Hyperhidrosis (Excessive Sweating): Symptoms, Causes & Treatmentby James Denlinger Digital Marketing Strategist
What is Hyperhidrosis?
As a responsible adult, you’re constantly multitasking and managing a million tasks, right? That’s why sweating is like the blinking of our eyes as far as its natural and uncontrollable nature. Although sweating is inevitable, especially when performing heavy errands and rigorous exercises, do you ever feel like you sweat too much? Do you feel like your shirt is constantly dripping from too much perspiration? Unfortunately, it happens to many, and it is called hyperhidrosis.
Hyperhidrosis is the unusual production of sweat. Studies estimate 2-3 percent of America’s total population suffers from this condition. Excessive sweating at night is perfectly normal, especially when the night is warm. What’s not, however, is when your sweat is dripping from doing nothing. Aside from stifling a person’s daily activities, this condition can also lower someone’s self-confidence and cause embarrassment and social anxiety. Too much sweating can stain light-colored clothes, can keep a person from turning the doorknob or even using one’s phone when hands are wet. In some cases, it can develop skin infections. Although sweating is the body’s way of cooling down, people with hyperhidrosis perspire even when their body temperatures do not warrant cooling.
Types of Hyperhidrosis
There are several types of hyperhidrosis, depending on which body part excretes sweat too much. These are:
- Palmar hyperhidrosis – hyperhidrosis of hands
- Plantar hyperhidrosis – hyperhidrosis of feet
- Axillary hyperhidrosis – hyperhidrosis of the armpits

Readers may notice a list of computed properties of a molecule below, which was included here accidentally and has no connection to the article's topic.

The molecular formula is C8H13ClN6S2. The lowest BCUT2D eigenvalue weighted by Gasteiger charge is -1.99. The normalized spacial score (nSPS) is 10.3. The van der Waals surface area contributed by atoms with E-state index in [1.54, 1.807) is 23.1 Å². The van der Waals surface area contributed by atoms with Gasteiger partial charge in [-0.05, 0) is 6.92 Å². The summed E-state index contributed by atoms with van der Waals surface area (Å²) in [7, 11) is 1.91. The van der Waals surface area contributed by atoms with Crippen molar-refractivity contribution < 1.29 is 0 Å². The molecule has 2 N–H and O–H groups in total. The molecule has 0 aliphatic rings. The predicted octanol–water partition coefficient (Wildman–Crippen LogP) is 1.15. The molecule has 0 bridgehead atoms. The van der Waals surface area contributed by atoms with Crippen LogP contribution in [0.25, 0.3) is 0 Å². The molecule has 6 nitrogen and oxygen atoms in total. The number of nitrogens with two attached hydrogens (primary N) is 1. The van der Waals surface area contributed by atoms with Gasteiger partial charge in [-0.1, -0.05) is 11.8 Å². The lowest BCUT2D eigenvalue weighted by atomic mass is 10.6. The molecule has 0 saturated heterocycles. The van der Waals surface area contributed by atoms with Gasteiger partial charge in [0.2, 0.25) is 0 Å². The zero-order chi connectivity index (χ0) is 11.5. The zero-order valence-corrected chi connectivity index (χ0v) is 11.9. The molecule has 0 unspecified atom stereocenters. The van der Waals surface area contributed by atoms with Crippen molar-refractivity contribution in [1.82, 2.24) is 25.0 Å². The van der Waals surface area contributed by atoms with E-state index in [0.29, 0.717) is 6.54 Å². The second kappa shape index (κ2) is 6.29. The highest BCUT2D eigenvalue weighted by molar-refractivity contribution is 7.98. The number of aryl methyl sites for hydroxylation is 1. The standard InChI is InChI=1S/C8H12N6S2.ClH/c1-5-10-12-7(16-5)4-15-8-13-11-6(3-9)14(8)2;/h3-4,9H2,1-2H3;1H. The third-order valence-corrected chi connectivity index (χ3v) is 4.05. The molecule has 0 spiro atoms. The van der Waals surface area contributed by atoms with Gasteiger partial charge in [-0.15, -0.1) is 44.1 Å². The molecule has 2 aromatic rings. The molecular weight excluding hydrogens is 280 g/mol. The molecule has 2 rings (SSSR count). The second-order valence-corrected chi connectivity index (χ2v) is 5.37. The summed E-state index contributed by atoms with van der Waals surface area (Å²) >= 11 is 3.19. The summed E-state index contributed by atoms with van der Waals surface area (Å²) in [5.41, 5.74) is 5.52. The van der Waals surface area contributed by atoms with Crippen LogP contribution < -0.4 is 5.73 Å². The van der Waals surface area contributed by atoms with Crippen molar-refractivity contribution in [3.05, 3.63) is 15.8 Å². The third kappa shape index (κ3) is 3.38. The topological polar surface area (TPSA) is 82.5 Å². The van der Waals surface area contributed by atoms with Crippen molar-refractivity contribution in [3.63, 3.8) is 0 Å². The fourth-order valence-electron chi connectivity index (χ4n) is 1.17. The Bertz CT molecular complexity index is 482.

- Craniofacial hyperhidrosis – excessive sweating from the head to the face
Most of the time, hyperhidrosis treatments are effective in treating the condition. An example of a treatment used by people who suffer from this is an antiperspirant. If antiperspirants don’t help, you may try different options like therapies and medications. In more severe instances, the doctor may suggest that the patient undergoes surgery. This may be done to either get rid of the sweat glands in the area which perspires too much or sever the nerves that cause excessive sweating. During surgery, specialists may find other underlying conditions that cause hyperhidrosis as well.
Excessive Sweating Symptoms
Most of the time, people excrete a lot of sweat when exercising. There are also cases when there’s excessive sweating while sleeping, especially when the night is hot or a person has a bad dream. However, with hyperhidrosis, it exceeds the normal sweating to the point that it’s already dripping from one’s body.
Hyperhidrosis can occur on different parts of the body like the hands, underarms, feet and face; it normally strikes once every week and occurs every time a person wakes up. Also, the abnormal sweating not only affects one body part, but often both sides (the hands or feet, for example).
Here are some of the most common symptoms of hyperhidrosis:
- Sweating unrelated to heat or exercise